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mstoogood4yall: • 3 days ago "And it was a reminder… again… that my blackness is less than and certainly not equal to those around me, because of my skin color. And my hair. And the way I speak. And what I listen to. And being constantly reminded that, “She’s only half black.” As though my well rounded opinion based on my nationalities and my extensive education on race don’t matter" If u are reminded that ur blackness is less than and not equal to others(black folks) around u, then ask urself if that is true, why is it that people that look like me are shown more than the blacks that u said u are not equal to? I have no issue with biracials being shown as beautiful, but when they are championed as the beautiful black woman, then yes there will be outrage. Ask urself, why don't they ever have biracial women depicted as the beautiful white woman? whites will not allow it, they will not allow biracial females to compete against white women, but they have no issue with them competing against black women and being seen as the standard of black beauty. As black women we don't fit into the mainstream standard of beauty and darker skinned black women don't fit into either the mainstream standard, nor the black standard. People do not respect blackness, u cannot claim black is beautiful yet only accept it lightened, erased, or replaced.


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 CourtneyrrR:

Ask urself, why don't they ever have biracial women depicted as the beautiful white woman? whites will not allow it, they will not allow biracial females to compete against white women, but they have no issue with them competing against black women and being seen as the standard of black beauty. WOW!! POWERFUL mstoogood4yall. SPEAK THAT TRUTH.!!!! As I always say, we are not competing against one another, light, brown and dark. When any one of us are openly disrespected and pitted against one another, we should all collectively speak out against it and shut it down. Its the only way to do away with colorism, along with education. Never allow anyone to openly disrespect light,brown, dark black men and women ,without showing them that , they are wrong. Its about support. I am a browner girl but, that should not exclude me from standing up for light and lighter black men and women, when they are disrespected .And I feel the same way if it were light black people around ,witnessing a browner and dark black person being disrespected in front of them , in print ,media or other. OPEN your mouth and let people know, it wont be tolerated. Whether it be coming from YTS or ourselves. This bullC&^% has to stop.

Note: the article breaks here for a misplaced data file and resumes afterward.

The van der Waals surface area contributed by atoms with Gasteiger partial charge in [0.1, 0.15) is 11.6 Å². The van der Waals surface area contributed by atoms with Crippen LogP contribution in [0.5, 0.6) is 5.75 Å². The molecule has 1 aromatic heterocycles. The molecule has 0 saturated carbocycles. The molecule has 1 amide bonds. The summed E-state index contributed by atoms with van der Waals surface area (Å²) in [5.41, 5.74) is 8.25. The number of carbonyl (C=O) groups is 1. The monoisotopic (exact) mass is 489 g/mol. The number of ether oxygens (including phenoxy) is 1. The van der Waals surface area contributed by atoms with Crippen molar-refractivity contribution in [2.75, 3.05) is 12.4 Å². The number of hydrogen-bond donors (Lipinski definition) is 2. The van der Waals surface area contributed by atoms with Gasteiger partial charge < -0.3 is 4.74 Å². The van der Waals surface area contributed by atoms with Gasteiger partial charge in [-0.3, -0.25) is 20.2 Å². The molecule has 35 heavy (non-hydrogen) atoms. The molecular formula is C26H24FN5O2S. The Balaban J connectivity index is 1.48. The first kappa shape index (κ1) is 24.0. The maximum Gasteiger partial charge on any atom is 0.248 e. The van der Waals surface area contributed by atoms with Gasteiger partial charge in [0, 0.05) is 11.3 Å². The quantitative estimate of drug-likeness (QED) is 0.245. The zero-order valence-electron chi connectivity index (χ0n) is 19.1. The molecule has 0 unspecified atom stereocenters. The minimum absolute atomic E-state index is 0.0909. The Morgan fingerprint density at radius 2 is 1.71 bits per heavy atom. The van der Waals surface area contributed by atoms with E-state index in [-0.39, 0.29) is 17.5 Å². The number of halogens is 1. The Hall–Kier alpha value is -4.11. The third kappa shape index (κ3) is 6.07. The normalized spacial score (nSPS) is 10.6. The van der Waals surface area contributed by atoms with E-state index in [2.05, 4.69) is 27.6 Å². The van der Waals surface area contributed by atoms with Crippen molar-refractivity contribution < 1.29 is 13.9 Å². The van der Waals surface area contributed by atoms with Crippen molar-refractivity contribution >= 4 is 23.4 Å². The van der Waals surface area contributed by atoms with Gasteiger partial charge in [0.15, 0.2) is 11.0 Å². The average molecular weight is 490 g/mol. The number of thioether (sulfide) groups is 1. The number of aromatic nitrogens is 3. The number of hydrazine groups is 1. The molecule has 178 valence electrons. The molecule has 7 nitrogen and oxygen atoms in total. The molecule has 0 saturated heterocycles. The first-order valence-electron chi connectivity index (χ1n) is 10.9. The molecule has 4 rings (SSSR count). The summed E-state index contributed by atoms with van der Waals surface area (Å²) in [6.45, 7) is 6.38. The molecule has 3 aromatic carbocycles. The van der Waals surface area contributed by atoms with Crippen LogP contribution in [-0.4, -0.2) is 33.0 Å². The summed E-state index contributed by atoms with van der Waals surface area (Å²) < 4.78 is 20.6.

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But it is commonly the most politically conscious African Americans who do have an interest in Africa and the Struggle there as well as here. In the 1930s, there were African-Americans from Harlem who even volunteered to fight with Ethiopins against the Italian fascist invaders. Malcolm X was a Black nationalist, but also an internationalist and Pan-Africanist, deeply concerned with and conscious of the Struggle in Africa. And we cannot forget Marcus Garvey, whose Movement encompassed at least one million Blacks in America when there were perhaps only 10-million of us. Garveyism was a form of Pan-africanism. And not until the 1960s would we see a movement at all comparable in scale. Similarly, you find in the writings of Kwame Nkruman, Amilcar Cabral and others a deep awreness of the relevance of the Black Movement to the African Revolution. Dr. King was a guest of honor with Kwame Nkrumah at the celebration of the winning of Ghana's independence from British colonial rule. (I seem to recall that in CLASS STRUGGLE IN AFRICA, Nkrumah argued that 25 millions Afro-Americans were, as far as he was concerne, also part of the global African Revolution. I first learned about Lumumba from my mother).) In the 1970s there was a group called the African Liberation Support Committee that did educational work and mobilization or popular support for the struggles against white supremacist colonialism in Angola, Mozambique, Guinea-Bissau and other regions. Kwame ture (AKA Stokely Carmichael) was an organizer of the ALL AFRICAN PEOPLES REVOLUTIONARY PARTY. (He had earlier been working as a member and leader of SNCC during the early to late 1960s) And, of course, there was the anti-apartheid Movement during the 1970s, 80s, 90s. (dr. king was speaking out against Apartheid in the early 1960s). When Nelson Mandela visited the USA in 1991 (after his release from prison), over 100,000 African-Americans in Harlem turned out to greet him with a hero's welcome. Black church choirs sang the Black national anthem of south Africa. And when Nelson Mandela began enumerating some of the criminal injustices inflicted on black South Africans, many AA folk in the crowd (noticing similarities to their own sitution) shouted "Same as here, brother. Same as here!" I don't know how many in that crowd of 100,000 had close personal contact with Africans. I'm sure some did, and do. But a lot depends also on the development of a political consciousness even if one has little or no contact--recogniti on of a COMMON STRUGGLE. SOME Africans and African-Americans have such a consciousness and recognition. Others do not. But it is usually from the most politically aware members of each group that such consciousness is evident.